An automotive switching regulator needs to be specified to work over a wide input voltage range, of 3 V to 60 V. The 60-V rating gives a good margin for 14-V systems, which are usually clamped in the range of 36 to 40 V, Armstrong said.

Linear recently unveiled the H-Grade version of the LT3437 step-down switching regulator. The device operates from continuous inputs of 3.3 V to 60 V and withstands transients up to 80 V. Its 500-mA internal switch delivers up to 400 mA of continuous output current at voltages as low as 1.25 V. Burst-mode operation reduces no-load quiescent current to less than 100 µA, maximizing battery run-time for always-on applications.

The H Grade version performs at a junction temperature of 140°C, vs. the E and I Grade versions' 125°C maximum junction temperature. Other features include shutdown current of < 1 µA, a 200-kHz switching frequency, soft-start capability and saturating-switch design of 0.8-ohm on-resistance.

On the switch-mode regulator side, TI is offering the TPIC74100-Q1, with a buck/ boost feature that lets the user extend the input-voltage range even below the output voltage of the device. That feature ensures full operation during a cold-crank operation, such as starting the engine. Other features include low standby current, high efficiency and an input-voltage capability of up to 45 V.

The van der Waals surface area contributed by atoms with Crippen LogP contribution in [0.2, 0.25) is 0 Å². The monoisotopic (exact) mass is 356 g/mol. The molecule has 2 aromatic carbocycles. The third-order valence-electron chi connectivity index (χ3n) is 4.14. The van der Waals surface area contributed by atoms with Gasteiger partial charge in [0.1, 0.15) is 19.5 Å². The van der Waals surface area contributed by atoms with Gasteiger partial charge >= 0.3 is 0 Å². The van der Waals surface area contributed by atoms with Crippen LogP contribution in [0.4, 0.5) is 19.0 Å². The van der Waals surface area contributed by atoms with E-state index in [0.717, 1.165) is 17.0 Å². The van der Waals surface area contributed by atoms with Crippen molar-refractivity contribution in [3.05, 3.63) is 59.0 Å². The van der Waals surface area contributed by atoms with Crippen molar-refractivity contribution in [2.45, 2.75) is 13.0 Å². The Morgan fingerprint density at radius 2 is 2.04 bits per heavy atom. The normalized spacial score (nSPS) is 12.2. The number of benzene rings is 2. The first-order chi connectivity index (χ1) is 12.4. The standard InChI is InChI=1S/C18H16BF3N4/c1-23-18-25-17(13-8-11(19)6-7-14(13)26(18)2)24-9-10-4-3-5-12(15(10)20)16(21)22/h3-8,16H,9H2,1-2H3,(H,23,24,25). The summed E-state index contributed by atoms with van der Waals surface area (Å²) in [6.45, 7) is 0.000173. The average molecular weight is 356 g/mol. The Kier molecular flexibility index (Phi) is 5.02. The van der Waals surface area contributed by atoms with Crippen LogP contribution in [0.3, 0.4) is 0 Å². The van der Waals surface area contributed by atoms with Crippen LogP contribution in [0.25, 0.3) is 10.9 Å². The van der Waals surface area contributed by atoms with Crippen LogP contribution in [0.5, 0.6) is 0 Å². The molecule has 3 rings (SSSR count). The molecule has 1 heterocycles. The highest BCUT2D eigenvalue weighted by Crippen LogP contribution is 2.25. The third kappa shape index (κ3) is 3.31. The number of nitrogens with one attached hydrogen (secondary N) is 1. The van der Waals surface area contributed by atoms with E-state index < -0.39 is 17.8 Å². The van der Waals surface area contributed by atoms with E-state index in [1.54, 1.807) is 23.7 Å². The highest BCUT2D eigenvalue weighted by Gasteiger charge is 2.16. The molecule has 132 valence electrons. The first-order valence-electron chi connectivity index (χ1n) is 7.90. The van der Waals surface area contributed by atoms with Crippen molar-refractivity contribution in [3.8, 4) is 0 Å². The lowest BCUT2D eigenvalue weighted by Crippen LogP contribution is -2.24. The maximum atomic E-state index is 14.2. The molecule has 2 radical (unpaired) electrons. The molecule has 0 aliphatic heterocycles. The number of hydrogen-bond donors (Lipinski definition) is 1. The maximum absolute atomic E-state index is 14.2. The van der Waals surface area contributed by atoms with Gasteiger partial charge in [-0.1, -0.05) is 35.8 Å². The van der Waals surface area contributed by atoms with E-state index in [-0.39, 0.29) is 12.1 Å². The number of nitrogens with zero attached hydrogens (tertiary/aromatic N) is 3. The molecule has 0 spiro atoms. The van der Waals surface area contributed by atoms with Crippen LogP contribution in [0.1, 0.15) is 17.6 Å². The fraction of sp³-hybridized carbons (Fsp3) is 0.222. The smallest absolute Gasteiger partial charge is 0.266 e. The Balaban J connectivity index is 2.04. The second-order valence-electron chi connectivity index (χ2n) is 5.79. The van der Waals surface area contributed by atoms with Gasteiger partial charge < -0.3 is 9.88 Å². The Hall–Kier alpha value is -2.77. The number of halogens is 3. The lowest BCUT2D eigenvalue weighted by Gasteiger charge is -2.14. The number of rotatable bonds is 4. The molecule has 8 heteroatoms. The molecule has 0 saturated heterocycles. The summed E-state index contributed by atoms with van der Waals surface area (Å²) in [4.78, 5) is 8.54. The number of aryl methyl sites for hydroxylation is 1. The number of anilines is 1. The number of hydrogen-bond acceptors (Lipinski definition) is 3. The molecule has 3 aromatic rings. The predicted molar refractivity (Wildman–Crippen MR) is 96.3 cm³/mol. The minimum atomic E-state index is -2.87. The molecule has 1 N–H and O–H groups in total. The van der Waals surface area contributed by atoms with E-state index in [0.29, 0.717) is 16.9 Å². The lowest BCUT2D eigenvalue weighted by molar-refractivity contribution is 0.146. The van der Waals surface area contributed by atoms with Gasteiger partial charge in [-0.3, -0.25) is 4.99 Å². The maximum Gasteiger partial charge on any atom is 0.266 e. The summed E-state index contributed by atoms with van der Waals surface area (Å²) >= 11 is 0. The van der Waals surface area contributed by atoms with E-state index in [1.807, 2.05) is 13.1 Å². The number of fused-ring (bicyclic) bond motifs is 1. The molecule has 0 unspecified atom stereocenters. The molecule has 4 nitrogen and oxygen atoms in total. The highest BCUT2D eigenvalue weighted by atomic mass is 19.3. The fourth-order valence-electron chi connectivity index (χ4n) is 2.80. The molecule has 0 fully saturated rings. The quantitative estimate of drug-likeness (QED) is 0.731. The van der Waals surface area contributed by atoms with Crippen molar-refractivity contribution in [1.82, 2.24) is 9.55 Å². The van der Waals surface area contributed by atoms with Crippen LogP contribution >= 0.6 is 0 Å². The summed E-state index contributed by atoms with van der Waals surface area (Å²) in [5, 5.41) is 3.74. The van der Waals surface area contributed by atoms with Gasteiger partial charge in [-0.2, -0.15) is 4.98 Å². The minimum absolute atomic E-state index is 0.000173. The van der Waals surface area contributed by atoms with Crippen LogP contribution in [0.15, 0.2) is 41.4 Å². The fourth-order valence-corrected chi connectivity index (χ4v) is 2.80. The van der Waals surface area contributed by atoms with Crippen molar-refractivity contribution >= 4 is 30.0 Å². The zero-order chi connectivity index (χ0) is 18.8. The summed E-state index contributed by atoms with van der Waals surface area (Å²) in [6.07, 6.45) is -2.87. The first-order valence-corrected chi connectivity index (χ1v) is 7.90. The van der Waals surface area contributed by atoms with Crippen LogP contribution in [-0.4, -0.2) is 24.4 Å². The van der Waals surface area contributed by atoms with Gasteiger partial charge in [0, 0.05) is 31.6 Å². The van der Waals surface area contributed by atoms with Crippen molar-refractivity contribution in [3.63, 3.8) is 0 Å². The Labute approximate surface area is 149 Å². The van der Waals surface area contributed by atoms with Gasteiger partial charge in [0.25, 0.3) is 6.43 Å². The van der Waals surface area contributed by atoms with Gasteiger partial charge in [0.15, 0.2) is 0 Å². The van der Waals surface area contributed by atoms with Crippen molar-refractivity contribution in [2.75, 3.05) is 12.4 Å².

Linear voltage regulators are also part of TI's lineup of automotive parts. Its TLE4275-Q1 offers low quiescent current, helping customers conserve battery energy in applications that are powered even when the car is not in operation.

For driving high-brightness LEDs in step-down applications, Catalyst Semiconductor developed a buck converter that offers a simpler and smaller alternative to linear regulators. Housed in a T-SOT-23 package, the CAT4201 drives high-brightness, 350-mA LEDs at up to 94 percent efficiency.

The CAT4201 incorporates Catalyst's switching control algorithm, which is said to reduce system complexity and improve efficiency. It lets an external RSET control resistor preset a regulated LED current up to 350 mA from supplies as high as 24 V to provide better inductor control and eliminate the need for a dedicated heat sink. Built-in load dump protection allows transients of 40 V to be safely handled, optimizing the CAT4201 for automotive indicator and illumination lighting applications, including turn- signal, brake and map-reading lights.